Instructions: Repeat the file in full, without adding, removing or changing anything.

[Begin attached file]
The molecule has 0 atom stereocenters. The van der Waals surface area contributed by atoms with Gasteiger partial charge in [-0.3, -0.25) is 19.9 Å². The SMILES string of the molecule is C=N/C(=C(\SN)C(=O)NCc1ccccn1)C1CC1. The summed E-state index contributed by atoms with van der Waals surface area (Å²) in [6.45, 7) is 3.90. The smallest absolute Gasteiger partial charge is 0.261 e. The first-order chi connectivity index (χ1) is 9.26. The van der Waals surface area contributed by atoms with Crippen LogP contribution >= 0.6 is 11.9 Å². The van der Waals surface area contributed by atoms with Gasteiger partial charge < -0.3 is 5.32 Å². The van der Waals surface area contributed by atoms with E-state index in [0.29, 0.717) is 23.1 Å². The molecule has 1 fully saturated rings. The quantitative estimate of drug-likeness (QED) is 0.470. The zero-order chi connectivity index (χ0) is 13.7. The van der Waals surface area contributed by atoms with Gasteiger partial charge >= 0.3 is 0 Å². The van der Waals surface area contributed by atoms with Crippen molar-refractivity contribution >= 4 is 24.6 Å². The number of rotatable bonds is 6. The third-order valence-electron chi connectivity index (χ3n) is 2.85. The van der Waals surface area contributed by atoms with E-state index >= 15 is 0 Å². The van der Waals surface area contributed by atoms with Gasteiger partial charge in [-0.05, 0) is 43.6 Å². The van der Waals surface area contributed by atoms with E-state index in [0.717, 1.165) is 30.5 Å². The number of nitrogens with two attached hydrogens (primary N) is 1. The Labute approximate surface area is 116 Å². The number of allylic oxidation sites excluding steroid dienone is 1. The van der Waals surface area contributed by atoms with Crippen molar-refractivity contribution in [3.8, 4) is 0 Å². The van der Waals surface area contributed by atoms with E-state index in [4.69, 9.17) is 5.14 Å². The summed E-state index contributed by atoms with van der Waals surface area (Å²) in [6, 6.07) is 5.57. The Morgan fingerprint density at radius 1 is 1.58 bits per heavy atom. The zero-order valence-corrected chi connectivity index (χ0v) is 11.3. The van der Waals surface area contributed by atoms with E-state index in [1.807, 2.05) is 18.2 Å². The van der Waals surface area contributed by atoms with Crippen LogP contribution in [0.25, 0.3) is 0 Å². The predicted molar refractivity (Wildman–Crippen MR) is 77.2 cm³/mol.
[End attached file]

The molecule has 0 atom stereocenters. The van der Waals surface area contributed by atoms with Gasteiger partial charge in [-0.3, -0.25) is 19.9 Å². The SMILES string of the molecule is C=N/C(=C(\SN)C(=O)NCc1ccccn1)C1CC1. The summed E-state index contributed by atoms with van der Waals surface area (Å²) in [6.45, 7) is 3.90. The smallest absolute Gasteiger partial charge is 0.261 e. The first-order chi connectivity index (χ1) is 9.26. The van der Waals surface area contributed by atoms with Crippen LogP contribution >= 0.6 is 11.9 Å². The van der Waals surface area contributed by atoms with Gasteiger partial charge < -0.3 is 5.32 Å². The van der Waals surface area contributed by atoms with E-state index in [0.29, 0.717) is 23.1 Å². The molecule has 1 fully saturated rings. The quantitative estimate of drug-likeness (QED) is 0.470. The zero-order chi connectivity index (χ0) is 13.7. The van der Waals surface area contributed by atoms with Gasteiger partial charge >= 0.3 is 0 Å². The van der Waals surface area contributed by atoms with Crippen molar-refractivity contribution >= 4 is 24.6 Å². The number of rotatable bonds is 6. The third-order valence-electron chi connectivity index (χ3n) is 2.85. The van der Waals surface area contributed by atoms with E-state index >= 15 is 0 Å². The van der Waals surface area contributed by atoms with Gasteiger partial charge in [-0.05, 0) is 43.6 Å². The van der Waals surface area contributed by atoms with E-state index in [0.717, 1.165) is 30.5 Å². The number of nitrogens with two attached hydrogens (primary N) is 1. The Labute approximate surface area is 116 Å². The number of allylic oxidation sites excluding steroid dienone is 1. The van der Waals surface area contributed by atoms with Crippen molar-refractivity contribution in [3.8, 4) is 0 Å². The van der Waals surface area contributed by atoms with E-state index in [4.69, 9.17) is 5.14 Å². The summed E-state index contributed by atoms with van der Waals surface area (Å²) in [6, 6.07) is 5.57. The Morgan fingerprint density at radius 1 is 1.58 bits per heavy atom. The zero-order valence-corrected chi connectivity index (χ0v) is 11.3. The van der Waals surface area contributed by atoms with E-state index in [1.807, 2.05) is 18.2 Å². The van der Waals surface area contributed by atoms with Crippen LogP contribution in [0.25, 0.3) is 0 Å². The predicted molar refractivity (Wildman–Crippen MR) is 77.2 cm³/mol.